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Financial review

Positioning for the future

Delivering strong results during a time of unprecedented turbulence.
Continued focus on the fundamentals of banking will assure the
future for our customers and our business.

Our highlights and achievements in 2008

Our priorities in 2009

Group summary

The Group has delivered another strong performance for the year ended 31 December 2008. Operating profit rose 13 per cent to $4,568 million, with operating income increasing 26 per cent to $13,968 million.

The normalised cost to income ratio was 56 per cent, flat to 2007. Normalised earnings per share increased by one per cent to 174.9 cents. Further details of basic and diluted earnings per share are provided in note 14 on page 116.

In what has been a difficult year for the financial sector, the Group has focused on balance sheet management as a key priority. There has been a focus on maintaining a liquid balance sheet and the efforts of both Wholesale Banking and Consumer Banking to raise deposits have driven an improvement in the asset to deposit ratio of the Group to 75 per cent at the end of 2008, from 86 per cent at the end of 2007. The Group remains a net lender into the interbank market.

The capital position of the Group was further strengthened by a rights issue completed in December 2008 and the Core Tier 1 ratio of 7.6 per cent is up from 6.6 per cent at the end of 2007.

The quality of the asset portfolios positions the Group well for 2009. The Group has tightened underwriting criteria, invested in collections capacity and tightened control processes. Whilst some deterioration in asset quality was seen in the latter months of the year, the quality of the customer assets is good.

Expenses remain under control. In the face of difficult trading conditions, Consumer Banking has been restructuring, reducing headcount while investing in distribution and product capabilities. Wholesale Banking, even though it has had a very strong year, has also shown a disciplined approach to expenses, reducing its costs in the second half of the year.

The Group’s balance sheet, capital resources and expense base have been positioned to face what is a challenging outlook. The Group remains resilient and open for business.

Operating income and profit

  2008 2007
  AEB
$million
Underlying*
$million
As reported
$million
As reported
$million
Net interest income 240 7,147 7,387 6,265
Fees and commissions income, net 252 2,689 2,941 2,661
Net trading income 62 2,343 2,405 1,261
Other operating income (2) 1,237 1,235 880
  312 6,269 6,581 4,802
Operating income 552 13,416 13,968 11,067
Operating expenses (603) (7,008) (7,611) (6,215)
Operating profit before impairment losses and taxation** (51) (6,408) 6,357 4,852
Impairment losses on loans and advances and other credit risk provisions (74) (1,247) (1,321) (761)
Other impairment - (469) (469) (57)
Profit from associates 1 - 1 1
Operating (loss)/profit (124) 4,692 4,568 4,035

The early part of 2008 was characterised by strong economic growth across the Group’s key markets, driven by strong regional trade flows, with the Middle East benefiting from high oil prices. In the middle of the year, increasing fuel and food prices heightened concerns over rising inflation, with a number of countries taking pre-emptive action to raise interest rates and moderate inflationary pressures. The last few months of 2008 witnessed severe disruption in financial markets including a significant deterioration in international trade flows and a fall in confidence across much of the world. This has already prompted significant policy stimulus measures in a number of countries.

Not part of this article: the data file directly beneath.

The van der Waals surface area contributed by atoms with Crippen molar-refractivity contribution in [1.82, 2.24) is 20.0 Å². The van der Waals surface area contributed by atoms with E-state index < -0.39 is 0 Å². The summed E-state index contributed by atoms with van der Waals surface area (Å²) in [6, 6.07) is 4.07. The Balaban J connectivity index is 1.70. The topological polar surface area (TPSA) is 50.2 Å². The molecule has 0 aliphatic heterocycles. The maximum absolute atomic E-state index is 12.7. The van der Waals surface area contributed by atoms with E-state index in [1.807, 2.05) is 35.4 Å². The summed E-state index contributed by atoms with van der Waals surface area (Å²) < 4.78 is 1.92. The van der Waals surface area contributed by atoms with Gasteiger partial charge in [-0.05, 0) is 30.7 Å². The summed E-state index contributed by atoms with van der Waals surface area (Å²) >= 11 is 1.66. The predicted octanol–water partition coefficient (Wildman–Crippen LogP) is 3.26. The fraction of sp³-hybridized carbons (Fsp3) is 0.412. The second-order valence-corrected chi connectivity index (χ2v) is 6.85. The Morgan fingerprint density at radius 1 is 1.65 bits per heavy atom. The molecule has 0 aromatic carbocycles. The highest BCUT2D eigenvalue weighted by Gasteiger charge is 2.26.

The Group maintained a liquid and well-capitalised balance sheet throughout 2008, which was further bolstered by a rights issue launched in November 2008. As at 31 December 2008, the Group was a net lender into the interbank markets and had strong capital ratios. The failure of some financial institutions and stock market falls have, however, significantly reduced the appetite of retail and corporate customers for structured equity, commodity and exchange rate linked products, and this affected performance, particularly in the fourth quarter. The Group saw an increase in loan impairment in the latter months of 2008 and this contributed to a slowing performance in the second half of 2008.

The only significant acquisition was that of AEB. Its only material impact on performance was in the Americas, UK and Europe geographic segment. A description of the overall performance of AEB is included below. References to ‘underlying’ exclude the post-acquisition results of AEB.

Operating income grew by $2,901 million, or 26 per cent, to $13,968 million. Consumer Banking income grew three per cent but, on an underlying basis, fell two per cent. Income growth was constrained by a sharp decline in Wealth Management and Deposits (Wealth Management) revenues across the franchise in the latter half of the year. Wholesale Banking income grew 43 per cent, reflecting another strong year as it continued to execute its customer-focused strategy, delivering income growth in all geographies and most products.

Seven of the nine geographic segments now deliver over a billion dollars of income, reducing the Group’s exposure to any single territory. All of the Group’s key markets were affected to some extent by the adverse economic conditions in the last quarter of the year. However, for the full year, with the exception of Korea, all geographies delivered strong double-digit income growth.